Understanding how the built environment on a neighborhood scale is associated with individuals' physical activity or walking has been a common research objective in urban planning and public health.
Although prior studies have shown evidence supporting the notion that specific attributes of a neighborhood are associated with individuals’ walking or physical activity, very few studies have controlled for the impact of a neighborhood's regional location. Because regional location and neighborhood built environment attributes are likely to be correlated, previous associations are likely to be biased.
In contrast to existing literature, my thesis is based on the assumption that a neighborhood’s location may be associated with walking or physical activity and that this association may be separately identifiable from the influence of the neighborhood built environment on behaviors.
The findings indicated that (1) the neighborhood built environment and neighborhood location had a strong association, even after controlling for potential confounding effects of socio-demographic factors; (2) a neighborhood’s location was associated with walking and transportation-purpose physical activity when the neighborhood built environment and individuals’ socio-demographic factors were controlled; (3) walking for commuting purposes was more strongly associated with neighborhood location than the built environment, whereas walking for shopping-eating purposes had a stronger association with the neighborhood built environment, and finally, (4) the association between neighborhood location and walking became more manifest when residents’ preference for neighborhood type accorded with their actual residential locations.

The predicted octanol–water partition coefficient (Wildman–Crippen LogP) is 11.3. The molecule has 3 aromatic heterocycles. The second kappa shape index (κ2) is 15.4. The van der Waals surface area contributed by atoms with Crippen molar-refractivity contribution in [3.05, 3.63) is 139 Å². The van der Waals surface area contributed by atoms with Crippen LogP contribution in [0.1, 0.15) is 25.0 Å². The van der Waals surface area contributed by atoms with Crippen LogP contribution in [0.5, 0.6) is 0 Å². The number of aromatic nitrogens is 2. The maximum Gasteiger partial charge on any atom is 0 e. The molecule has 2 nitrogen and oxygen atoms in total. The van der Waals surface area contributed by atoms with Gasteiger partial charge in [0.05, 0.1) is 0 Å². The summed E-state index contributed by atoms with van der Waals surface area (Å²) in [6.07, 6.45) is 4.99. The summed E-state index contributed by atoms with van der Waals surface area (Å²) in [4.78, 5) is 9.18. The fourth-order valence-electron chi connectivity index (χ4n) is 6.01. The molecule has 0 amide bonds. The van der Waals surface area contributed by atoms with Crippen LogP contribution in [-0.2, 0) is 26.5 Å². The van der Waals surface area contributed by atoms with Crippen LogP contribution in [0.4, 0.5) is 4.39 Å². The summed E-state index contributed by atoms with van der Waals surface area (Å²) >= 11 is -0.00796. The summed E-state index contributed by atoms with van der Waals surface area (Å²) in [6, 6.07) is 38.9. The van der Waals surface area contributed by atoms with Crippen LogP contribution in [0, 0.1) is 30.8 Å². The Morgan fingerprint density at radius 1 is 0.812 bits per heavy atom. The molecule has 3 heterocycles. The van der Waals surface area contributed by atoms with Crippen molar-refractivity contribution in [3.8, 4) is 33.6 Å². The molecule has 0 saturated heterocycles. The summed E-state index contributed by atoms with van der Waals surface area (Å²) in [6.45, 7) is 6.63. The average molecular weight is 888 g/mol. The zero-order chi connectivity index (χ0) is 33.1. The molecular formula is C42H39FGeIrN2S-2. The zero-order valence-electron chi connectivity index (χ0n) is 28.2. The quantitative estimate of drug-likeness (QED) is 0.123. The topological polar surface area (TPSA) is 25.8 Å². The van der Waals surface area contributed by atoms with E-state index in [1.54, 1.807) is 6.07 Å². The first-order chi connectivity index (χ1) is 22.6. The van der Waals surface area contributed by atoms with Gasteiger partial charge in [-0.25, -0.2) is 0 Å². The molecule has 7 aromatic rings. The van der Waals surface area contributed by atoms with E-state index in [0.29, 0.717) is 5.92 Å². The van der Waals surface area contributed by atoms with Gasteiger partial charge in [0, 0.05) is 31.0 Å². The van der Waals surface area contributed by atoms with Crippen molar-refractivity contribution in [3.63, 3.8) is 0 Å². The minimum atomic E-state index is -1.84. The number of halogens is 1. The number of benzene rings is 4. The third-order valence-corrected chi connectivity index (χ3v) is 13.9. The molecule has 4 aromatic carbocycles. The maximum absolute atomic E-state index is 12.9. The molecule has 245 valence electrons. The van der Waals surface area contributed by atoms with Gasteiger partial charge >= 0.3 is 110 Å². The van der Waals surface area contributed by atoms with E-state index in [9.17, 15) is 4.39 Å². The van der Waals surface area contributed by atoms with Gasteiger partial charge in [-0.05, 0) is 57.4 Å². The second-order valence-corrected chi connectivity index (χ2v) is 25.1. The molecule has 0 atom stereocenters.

From a practical perspective, my thesis suggests that, without the provision of better public transportation service to suburban neighborhoods, walkable neighborhood development in suburbs may not be as successful as planners expect. A policy for relocating pro-urban residents in suburbs to the city needs to include sociologists and community-based participatory approaches along with interventions for the built environment.
From a research perspective, when one is examining the association between urban form and behaviors, the locational characteristics of a neighborhood need to be considered separately from the neighborhood built environment. In future studies, activity-based and purpose-specific research designs may be desirable.
|Advisor:||Rodriguez, Daniel A.|
|Commitee:||Bendor, Todd K., Forsyth, Ann, McDonald, Noreen C., Rodriguez, Daniel A., Song, Yan|
|School:||The University of North Carolina at Chapel Hill|
|Department:||City & Regional Planning|
|School Location:||United States -- North Carolina|
|Source:||DAI-A 73/01, Dissertation Abstracts International|
|Subjects:||Geography, Urban planning|
|Keywords:||Built environment, Location, Neighborhood, Physical activity, Walking|
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